No matter how you look at the performcance of AOL-Yahoo under Verizon's ownership, you have to see it as a total failure.
A writedown of $4.6 billion dollars will go down is in recent memory not quite as big as the Microsoft writedown of their Nokia purchase which was over $7 billion dollars. In many ways the whole move by Verizon to try to get into the content and Silicon Valley style information services business was a mistake. It reminded me of AT&T's buy many years ago of TCI cable where a rich buyer saw all the potential of the combination, and none of the hurdles to successful integration and success.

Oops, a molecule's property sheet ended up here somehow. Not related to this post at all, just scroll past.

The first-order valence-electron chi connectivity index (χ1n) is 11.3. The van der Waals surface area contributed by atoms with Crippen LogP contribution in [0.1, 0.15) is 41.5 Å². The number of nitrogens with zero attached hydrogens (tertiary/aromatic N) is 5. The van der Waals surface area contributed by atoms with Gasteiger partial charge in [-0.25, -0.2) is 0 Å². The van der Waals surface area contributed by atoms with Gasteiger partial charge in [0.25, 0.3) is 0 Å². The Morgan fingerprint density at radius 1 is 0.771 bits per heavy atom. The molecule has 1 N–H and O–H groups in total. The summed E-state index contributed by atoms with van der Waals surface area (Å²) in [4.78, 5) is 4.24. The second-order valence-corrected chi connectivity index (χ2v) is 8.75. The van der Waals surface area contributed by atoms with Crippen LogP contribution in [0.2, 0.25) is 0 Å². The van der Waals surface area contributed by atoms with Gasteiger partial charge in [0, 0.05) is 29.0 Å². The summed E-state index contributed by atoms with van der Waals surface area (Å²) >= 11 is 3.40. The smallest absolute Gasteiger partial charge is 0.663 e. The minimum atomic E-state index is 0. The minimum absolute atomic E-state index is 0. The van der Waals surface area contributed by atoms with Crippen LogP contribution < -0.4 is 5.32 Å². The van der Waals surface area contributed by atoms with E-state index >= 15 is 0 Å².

Looking back, Yahoo would have been better selling to Microsoft, if the DOJ would have permitted it, but instead the Yahoo we all grew up and loved, is basically a thing of the past. Granted there's a ton of IP inside the Yahoo purchase, but Verizon isn't the kind of company that plays the patent game as a core way they operate.
Instead Verizon needs to look at what they have that's popular and see what they can make money off of, or what and to who they can sell off to. Flickr and YahooMail are two services that have legacy loyal customers so there's both recurring revenue and the potential for growth, albeit, with some smart marketing. Other assets inside AOL-Yahoo include patents that are likely being stepped on, Then there is the core advertising delivery platform that came from Yahoo, and the ad sales platform that came from AOL. To some advertising driven sales group, like iHeart, there would be dynamic synergies.
The bottom line is the writedown is a tax game, but the future games of partnerships and sales are only just getting started.